Former president Bill Clinton will put Barack Obama's name in nomination at the Democratic National Convention and deliver a prime time speech. Obviously, he's among the most popular Democrats and one of their best speakers. On that level the selection makes sense. But does it hold greater dangers?
The most immediate concern for Democrats is his potential to upstage a president who has lost his freshness and has less to say with each passing month. Really how many times can he say “Romney, bad. Tax rich people. Bush was bad”? Clinton is rarely boring and hardly ever publicly peevish. It is very likely a lot of people after his speech will say, “Boy, I wish THAT guy was on the ballot.”
The more fundamental problem is that Obama will invite comparison between the two presidents' records and philosophies. That is deadly for Obama. That is why the Romney team has already sent out a press release, effectively taunting Obama. Spokesman Ryan Williams says, "After four years of trillion-dollar deficits and anemic economic growth, it’s clear President Obama would love to run on President Clinton’s record in office. But no amount of showmanship can paper over the differences between these two presidents. Americans deserve a president willing to run on his own record, not the record he wishes he had.”
You're going to hear and see in ads much more of this obfuscation from Obama as we get closer to the Democratic convention. It is not only that Clinton had balanced budgets, reformed welfare (which the Obama administration largely undid), got along well with Israel, saw unemployment fall and growth rise and worked constructively with Republicans. Certainly he did all that, and now enjoys some selective-memory nostalgia from Republicans. The real difference was that Clinton didn't demonize business or attack wealth creators, nor did he suggest that government is at the root of success.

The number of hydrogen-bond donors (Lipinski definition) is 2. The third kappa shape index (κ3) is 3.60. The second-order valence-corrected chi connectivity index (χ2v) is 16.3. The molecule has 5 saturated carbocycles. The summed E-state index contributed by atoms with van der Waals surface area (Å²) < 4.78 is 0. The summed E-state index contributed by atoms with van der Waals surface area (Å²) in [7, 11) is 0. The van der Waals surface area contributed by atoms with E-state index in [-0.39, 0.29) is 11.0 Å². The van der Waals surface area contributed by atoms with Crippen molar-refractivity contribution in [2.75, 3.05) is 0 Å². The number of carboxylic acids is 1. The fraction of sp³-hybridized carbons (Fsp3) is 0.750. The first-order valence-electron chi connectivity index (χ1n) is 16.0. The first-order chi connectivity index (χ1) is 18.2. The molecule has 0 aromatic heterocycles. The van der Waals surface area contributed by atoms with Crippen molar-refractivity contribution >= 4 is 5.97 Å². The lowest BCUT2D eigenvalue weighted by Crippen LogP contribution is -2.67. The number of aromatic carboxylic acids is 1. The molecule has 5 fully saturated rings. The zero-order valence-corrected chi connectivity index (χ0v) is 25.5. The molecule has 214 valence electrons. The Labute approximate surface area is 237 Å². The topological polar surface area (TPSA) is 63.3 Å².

To be blunt, Clinton got what America is about; Obama does not. Having lived and served as governor in a socially conservative state Clinton knew enough about the values and concerns of people in "fly over" country and could relate to them. He didn't treat them as a nuisance or threat to his ideological agenda. Clinton is the anti-Obama, who demonstrates estrangement from and disdain for those who "cling to their guns and religion." Obama couldn't help but voice resentment toward entrepreneurs who think they're so smart and work so hard and don't understand it is all about the infrastructure. Whether or not he thought it Clinton never would have said it.
Obama suffers from Pauline Kael-ism, never having served or lived (before coming to the president) among people who disagreed with his leftist-academic vision of the country and the world. I mean, doesn't everyone support gun control, abortion on demand and sharing the wealth? In law school and Hyde Park they sure do.
Obama's ego no doubt wouldn't recognize the peril of unfavorable comparison to Clinton. But by the end of the convention, I bet a lot of voters will.